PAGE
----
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How to choose a video production company – Tips you won’t usually hear

In continuing the spirit of honesty in these blogs the following is intended as a guide to choosing a video production company. As with a lot of industries video (and media production in the wider context) can be confusing from the outside but underneath the tech and the jargon there are some common sense things to look for. Unfortunately these kinds of blogs are prone to actually being ‘why you should choose us’ rather than a balanced guide. Hopefully I will avoid that, although obviously I will need to refer to our services as we go along. I have also included some suggested questions.

  1. Do they take any business that comes? This is a puzzling thing to me. Some video production companies (and indeed other businesses) will simply take the business regardless of the customer. Surely they must have a target customer? Ask the question – Who do you prefer to deal with?
  2. Do they have the experience and training? This would seem to be a no-brainer because surely they will have this and usually they do. In reality it isn’t always easy to decipher this in relation to your own needs. Working in broadcasting covers a multitude of jobs and it could mean that they have only ever really worked in one area. As far as training goes there is a tendency for experience to be pushed as a selling point. Check this isn’t because they lack formal training in the area. What you really want is a mixture of both. Ask the question – Where did you train?
  3. Do they know your area of need? Following from experience and training comes the question of what that actually means. For example I trained with a major broadcaster for 5 years could mean “I was actually a minor production assistant on a rural BBC radio station” or I have been in media production for 5 years could mean “I volunteered as a hospital radio DJ a lot” Award winning is another potentially misleading statement. Check what the award was for – some of them are easy to get and it may not be in your area of need anyway. The question to ask – Where do you specialise?
  4. In house or freelance? Practically all media production companies use freelancers. If they say they don’t one of two things is happening either they have a big staff (sometimes the case) or they are referring to a casual freelancer as ‘in house’ because they regularly use them (more often the case) There is nothing wrong with this but it is obviously cheaper to produce using your own in house staff. Ask the question – How many permanent staff do you have and what do they do?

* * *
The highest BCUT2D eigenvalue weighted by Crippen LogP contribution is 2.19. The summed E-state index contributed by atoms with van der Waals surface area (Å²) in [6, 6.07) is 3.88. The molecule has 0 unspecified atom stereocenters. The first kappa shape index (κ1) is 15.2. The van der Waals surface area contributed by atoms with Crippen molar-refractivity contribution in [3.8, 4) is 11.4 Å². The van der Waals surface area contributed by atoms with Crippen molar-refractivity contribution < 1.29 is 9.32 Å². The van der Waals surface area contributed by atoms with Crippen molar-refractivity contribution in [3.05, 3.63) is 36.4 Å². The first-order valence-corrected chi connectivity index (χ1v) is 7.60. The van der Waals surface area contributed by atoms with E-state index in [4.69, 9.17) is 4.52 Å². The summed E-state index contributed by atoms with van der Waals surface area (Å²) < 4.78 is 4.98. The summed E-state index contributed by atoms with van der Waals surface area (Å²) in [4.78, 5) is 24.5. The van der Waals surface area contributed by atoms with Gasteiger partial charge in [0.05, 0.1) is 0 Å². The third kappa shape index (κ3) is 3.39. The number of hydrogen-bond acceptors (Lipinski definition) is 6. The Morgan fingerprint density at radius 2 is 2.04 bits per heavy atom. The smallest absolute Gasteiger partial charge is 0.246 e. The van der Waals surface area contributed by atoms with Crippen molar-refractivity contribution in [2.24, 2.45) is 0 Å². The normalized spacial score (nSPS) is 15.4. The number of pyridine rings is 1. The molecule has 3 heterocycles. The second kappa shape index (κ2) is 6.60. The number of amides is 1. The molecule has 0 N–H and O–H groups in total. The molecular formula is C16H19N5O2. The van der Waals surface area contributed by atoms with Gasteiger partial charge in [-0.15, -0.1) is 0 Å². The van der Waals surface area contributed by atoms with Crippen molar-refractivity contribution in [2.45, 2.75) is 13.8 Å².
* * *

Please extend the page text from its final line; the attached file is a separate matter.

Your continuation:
5. Collaborative or pushing a house style? This is really important. The video, podcast or whatever you are having made is yours. Not the production crews – yours. The production house should be listening to you and working with you to create what you want. They should also be being honest if what you want will not work or may not be practical. This is as much about you as it is the production company. If you want to be involved with the video then you need to find a company that will spend the time with you. If you are happy to just get a finished product then just go with the house style. The question here is – How much can I be involved with the production and how many reviews can I have? (and don’t accept the answer as much as you like. For example we usually draw the line at the editing process. The editor needs to concentrate not be distracted explaining the process, sorry.)
  6. What is the website like? Has it been properly optimised for Google for example? If the company you are considering does not show up in a search within the first 3 or 4 pages it could mean that, no matter how fancy the site, they are not getting the visitors or it hasn’t had new content because the company isn’t looking after it. Worse still do they have a site which is basically devoted to slagging off the competition? This kind of bitter response could mean that they are losing business to competitors and this is not usually by accident. For us if you need to be devoting time to whining about how bad your competitors are you probably not projecting the best image to your customers. Still with the website, read the language use. Don’t worry about people saying they are the great or awesome or creative, everyone should be confident in their business but watch for flowery, over done language. You should be able to understand the company and who they are without reaching for a thesaurus.
  7. Look at the products. This is the real test. Don’t worry about the technology used or all the other paraphernalia of production we like to put up, look at the video and listen to the audio. Do you like what you see? Does every product look or sound the same or do the styles vary to suit the production? This will tell you if the production company has taken the time to really understand their clients.

Now, finally, all the above is really secondary to one thing.

Do you like the people who ‘are’ the company and their ethos. At 13 Media Arts we are a H2H company because we operate a human-to-human policy. Not all companies are like this and you may prefer a more corporate approach. Take the time to meet the people you are working with. We think you will instinctively know the right people. As long as the rest backs that feeling up then your instinct is probably right.

Most of our competitors are good producers who are more than capable of producing good products and will do a good job for you – the choice of which one is down to you. We hope you choose us but, as this article is hopefully demonstrating, if we are not right we would be happy to point you towards someone who is.